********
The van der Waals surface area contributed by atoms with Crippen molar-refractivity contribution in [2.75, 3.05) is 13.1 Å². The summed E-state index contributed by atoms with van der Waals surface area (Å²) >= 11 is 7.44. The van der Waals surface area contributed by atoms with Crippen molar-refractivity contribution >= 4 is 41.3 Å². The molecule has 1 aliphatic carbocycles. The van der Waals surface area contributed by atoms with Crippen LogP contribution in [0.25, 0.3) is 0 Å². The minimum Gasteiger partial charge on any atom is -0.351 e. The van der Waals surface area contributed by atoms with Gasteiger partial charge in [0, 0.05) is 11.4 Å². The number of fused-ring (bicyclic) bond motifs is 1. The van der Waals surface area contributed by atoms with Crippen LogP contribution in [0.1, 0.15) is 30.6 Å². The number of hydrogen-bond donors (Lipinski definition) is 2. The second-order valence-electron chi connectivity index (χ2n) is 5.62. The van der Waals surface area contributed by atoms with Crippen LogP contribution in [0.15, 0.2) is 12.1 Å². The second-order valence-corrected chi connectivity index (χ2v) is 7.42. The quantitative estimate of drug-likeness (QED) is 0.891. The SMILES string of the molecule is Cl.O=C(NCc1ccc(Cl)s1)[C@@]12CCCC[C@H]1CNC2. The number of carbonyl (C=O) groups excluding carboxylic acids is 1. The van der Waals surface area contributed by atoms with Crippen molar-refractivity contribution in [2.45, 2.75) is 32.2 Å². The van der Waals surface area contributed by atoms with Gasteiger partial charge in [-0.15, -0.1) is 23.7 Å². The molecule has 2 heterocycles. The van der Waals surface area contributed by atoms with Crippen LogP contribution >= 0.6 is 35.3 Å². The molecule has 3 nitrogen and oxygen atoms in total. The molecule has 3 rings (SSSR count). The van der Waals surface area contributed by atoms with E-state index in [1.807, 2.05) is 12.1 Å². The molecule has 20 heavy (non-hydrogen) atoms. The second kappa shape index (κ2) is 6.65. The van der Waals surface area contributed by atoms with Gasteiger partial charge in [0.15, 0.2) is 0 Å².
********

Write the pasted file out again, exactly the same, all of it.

The van der Waals surface area contributed by atoms with Crippen molar-refractivity contribution in [2.75, 3.05) is 13.1 Å². The summed E-state index contributed by atoms with van der Waals surface area (Å²) >= 11 is 7.44. The van der Waals surface area contributed by atoms with Crippen molar-refractivity contribution >= 4 is 41.3 Å². The molecule has 1 aliphatic carbocycles. The van der Waals surface area contributed by atoms with Crippen LogP contribution in [0.25, 0.3) is 0 Å². The minimum Gasteiger partial charge on any atom is -0.351 e. The van der Waals surface area contributed by atoms with Gasteiger partial charge in [0, 0.05) is 11.4 Å². The number of fused-ring (bicyclic) bond motifs is 1. The van der Waals surface area contributed by atoms with Crippen LogP contribution in [0.1, 0.15) is 30.6 Å². The number of hydrogen-bond donors (Lipinski definition) is 2. The second-order valence-electron chi connectivity index (χ2n) is 5.62. The van der Waals surface area contributed by atoms with Crippen LogP contribution in [0.15, 0.2) is 12.1 Å². The second-order valence-corrected chi connectivity index (χ2v) is 7.42. The quantitative estimate of drug-likeness (QED) is 0.891. The SMILES string of the molecule is Cl.O=C(NCc1ccc(Cl)s1)[C@@]12CCCC[C@H]1CNC2. The number of carbonyl (C=O) groups excluding carboxylic acids is 1. The van der Waals surface area contributed by atoms with Crippen molar-refractivity contribution in [2.45, 2.75) is 32.2 Å². The van der Waals surface area contributed by atoms with Gasteiger partial charge in [-0.15, -0.1) is 23.7 Å². The molecule has 2 heterocycles. The van der Waals surface area contributed by atoms with Crippen LogP contribution >= 0.6 is 35.3 Å². The molecule has 3 nitrogen and oxygen atoms in total. The molecule has 3 rings (SSSR count). The van der Waals surface area contributed by atoms with E-state index in [1.807, 2.05) is 12.1 Å². The molecule has 20 heavy (non-hydrogen) atoms. The second kappa shape index (κ2) is 6.65. The van der Waals surface area contributed by atoms with Gasteiger partial charge in [0.15, 0.2) is 0 Å².